Defining Rape Multiple definitions May be a discrepancy between the legal definition and common definition Definition used by this textbook-an unwanted act of oral, vaginal, or anal penetration committed though the use of force, threat of force, or when incapacitated Benchmark Study: National Violence Against Women Survey (National Institute of Justice and Centers for Disease Control, 1998) 1 in 6 (17%) women and 1 in 33 (3%) men have experienced an attempted or completed rape (in the United States)
Underreporting Other studies report 15-33% of women and 10-15% of men experienced an attempted or completed rape (in the United States) 3 out of 5 sexual assault victims stated the offender was an intimate, relative, friend, or acquaintance which leads to underreporting Sexual abuse of children under the age of 12 is rarely reported The Unique Situation of Sexual Abuse/Rape Survivors Crises resulting from sexual abuse and rape differ in nature, intensity, and extent from other forms of crisis
Social/Cultural Factors Four different factors: Gender inequality Pornography Social disorganization Legitimization of violence Historically, the crime of rape has been seen as: A crime against the woman’s father or her husband Psychosocial means by which the victors in wars reward themselves and humiliate their opponents
Personal and Psychological Factors of Rapists Acts hostile but often feels weak Lacks interpersonal skills May need to exercise power May show sadistic patters Sees women as sexual objects Holds stereotypical and rigid views of males and females Harbors chronic feelings of anger toward women and seeks to control them Rape as an exercise in power and control Four categories of rapists: Anger Power exploitative Power reassurance Sadistic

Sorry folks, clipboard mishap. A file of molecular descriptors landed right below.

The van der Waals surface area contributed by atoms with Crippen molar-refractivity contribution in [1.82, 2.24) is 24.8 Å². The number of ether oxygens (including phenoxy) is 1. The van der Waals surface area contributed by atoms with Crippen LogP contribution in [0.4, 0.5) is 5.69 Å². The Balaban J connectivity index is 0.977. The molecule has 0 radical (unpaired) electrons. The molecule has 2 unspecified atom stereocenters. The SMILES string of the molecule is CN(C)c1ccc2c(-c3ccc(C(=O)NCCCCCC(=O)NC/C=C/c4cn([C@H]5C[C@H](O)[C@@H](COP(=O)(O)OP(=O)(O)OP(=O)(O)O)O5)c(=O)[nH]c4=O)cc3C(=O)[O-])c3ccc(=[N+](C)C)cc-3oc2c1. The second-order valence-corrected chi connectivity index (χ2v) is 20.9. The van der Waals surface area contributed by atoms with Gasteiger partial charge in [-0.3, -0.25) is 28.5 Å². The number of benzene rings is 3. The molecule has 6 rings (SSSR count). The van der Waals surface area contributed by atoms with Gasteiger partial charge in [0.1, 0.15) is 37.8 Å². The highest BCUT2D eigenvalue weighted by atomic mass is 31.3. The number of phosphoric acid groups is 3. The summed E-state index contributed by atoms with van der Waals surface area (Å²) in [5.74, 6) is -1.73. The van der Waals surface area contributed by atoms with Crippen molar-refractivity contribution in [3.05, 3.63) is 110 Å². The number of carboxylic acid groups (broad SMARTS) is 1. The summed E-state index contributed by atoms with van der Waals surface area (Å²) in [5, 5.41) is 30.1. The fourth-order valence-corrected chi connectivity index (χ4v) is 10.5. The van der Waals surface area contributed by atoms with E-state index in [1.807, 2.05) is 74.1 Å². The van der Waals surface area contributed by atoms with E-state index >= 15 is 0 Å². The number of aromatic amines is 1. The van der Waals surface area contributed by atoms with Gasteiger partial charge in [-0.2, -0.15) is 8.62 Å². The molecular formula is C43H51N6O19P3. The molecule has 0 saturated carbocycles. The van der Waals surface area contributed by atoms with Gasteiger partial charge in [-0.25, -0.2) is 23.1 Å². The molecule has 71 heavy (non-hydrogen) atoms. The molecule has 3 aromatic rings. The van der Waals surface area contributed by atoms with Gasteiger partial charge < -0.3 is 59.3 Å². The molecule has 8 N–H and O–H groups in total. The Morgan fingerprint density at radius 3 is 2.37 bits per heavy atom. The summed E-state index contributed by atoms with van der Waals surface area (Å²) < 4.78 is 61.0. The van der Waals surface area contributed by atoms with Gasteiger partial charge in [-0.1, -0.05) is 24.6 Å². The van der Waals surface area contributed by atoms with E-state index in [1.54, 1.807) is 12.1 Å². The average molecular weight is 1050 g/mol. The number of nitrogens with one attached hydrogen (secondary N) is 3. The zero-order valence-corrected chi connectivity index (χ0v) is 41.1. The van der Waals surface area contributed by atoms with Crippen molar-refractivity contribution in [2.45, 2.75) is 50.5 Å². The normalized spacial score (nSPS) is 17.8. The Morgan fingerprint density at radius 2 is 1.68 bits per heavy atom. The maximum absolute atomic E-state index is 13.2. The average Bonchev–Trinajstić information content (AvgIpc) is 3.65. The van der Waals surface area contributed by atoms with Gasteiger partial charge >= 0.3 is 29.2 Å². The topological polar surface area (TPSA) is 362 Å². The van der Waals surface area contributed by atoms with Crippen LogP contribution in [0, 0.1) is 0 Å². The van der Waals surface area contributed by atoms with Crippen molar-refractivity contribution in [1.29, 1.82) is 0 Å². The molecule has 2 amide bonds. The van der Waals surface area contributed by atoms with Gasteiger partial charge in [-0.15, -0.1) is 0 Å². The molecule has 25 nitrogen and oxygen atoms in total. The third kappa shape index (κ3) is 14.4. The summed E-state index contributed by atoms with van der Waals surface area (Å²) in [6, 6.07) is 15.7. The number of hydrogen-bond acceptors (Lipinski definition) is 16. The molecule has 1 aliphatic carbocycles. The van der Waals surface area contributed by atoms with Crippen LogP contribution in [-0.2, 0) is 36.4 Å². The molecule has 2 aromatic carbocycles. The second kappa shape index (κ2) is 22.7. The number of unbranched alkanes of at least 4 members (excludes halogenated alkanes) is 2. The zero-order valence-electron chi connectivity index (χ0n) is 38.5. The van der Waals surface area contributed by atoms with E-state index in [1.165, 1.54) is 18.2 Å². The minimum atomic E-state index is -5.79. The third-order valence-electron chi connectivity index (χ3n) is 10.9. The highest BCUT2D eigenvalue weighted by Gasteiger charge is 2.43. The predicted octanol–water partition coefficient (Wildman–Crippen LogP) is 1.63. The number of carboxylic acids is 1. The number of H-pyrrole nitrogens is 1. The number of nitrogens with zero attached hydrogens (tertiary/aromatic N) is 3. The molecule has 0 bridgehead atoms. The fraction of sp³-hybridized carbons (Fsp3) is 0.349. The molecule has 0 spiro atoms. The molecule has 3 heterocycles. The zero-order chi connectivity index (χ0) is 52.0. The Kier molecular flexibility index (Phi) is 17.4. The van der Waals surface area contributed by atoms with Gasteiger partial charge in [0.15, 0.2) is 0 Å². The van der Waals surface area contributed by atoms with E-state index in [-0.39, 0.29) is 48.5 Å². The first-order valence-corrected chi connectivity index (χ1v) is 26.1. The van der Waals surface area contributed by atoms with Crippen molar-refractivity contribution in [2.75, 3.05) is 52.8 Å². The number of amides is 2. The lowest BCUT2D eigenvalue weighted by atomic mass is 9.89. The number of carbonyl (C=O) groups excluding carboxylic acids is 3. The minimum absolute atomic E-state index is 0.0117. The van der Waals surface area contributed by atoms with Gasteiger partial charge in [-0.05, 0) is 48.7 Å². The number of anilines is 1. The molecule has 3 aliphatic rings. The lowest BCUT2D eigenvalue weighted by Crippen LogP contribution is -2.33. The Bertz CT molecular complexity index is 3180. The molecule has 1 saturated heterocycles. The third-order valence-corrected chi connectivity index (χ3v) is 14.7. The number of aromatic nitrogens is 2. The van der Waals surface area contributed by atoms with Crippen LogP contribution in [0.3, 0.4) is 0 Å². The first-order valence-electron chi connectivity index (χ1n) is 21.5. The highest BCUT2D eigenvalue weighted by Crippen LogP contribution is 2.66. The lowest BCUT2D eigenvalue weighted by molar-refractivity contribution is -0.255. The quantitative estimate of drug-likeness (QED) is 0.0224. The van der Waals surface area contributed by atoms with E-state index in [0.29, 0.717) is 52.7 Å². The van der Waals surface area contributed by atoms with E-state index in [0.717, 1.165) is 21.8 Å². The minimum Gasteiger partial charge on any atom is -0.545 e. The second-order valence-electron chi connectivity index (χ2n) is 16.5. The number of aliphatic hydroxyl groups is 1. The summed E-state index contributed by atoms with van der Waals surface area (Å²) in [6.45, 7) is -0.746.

Rape is just rough sex. Equating rape and sex is perhaps the most destructive myth of all. Women “cry rape” to gain revenge. People do not want to believe that rape really occurs Serves to focus the blame for sexual violence on victims rather than perpetrators Easier to believe than knowing rape can happen to anyone Rape is motivated by lust. Rapists are psychotic or weird. Survivors of rape provoked the rape. Only bad women are raped.
Rape happens only in bad parts of town, at night, or by strangers with weapons. If the woman does not resist, she must have wanted it. Males cannot be victims. Homosexuals are usually the perpetrators of sexual abuse of boys. Boys are less traumatized than girls. Boys abused by males will later become homosexual or rapists. If a person experiences sexual arousal, this means it is not rape. A female can not rape a male.
Date Rape Risk Child sexual abuse is a risk factor for both heightened sexual activity and sexual victimization in dating. Alcohol and drug use (by both the survivor and the perpetrator) is a risk factor for acquaintance rape. Preventing Date, Acquaintance, and Other Forms of Rape Educational programs, especially at the secondary school level, have been recommended as preventive measures in reducing acquaintance rape. Results show changes are only short-term.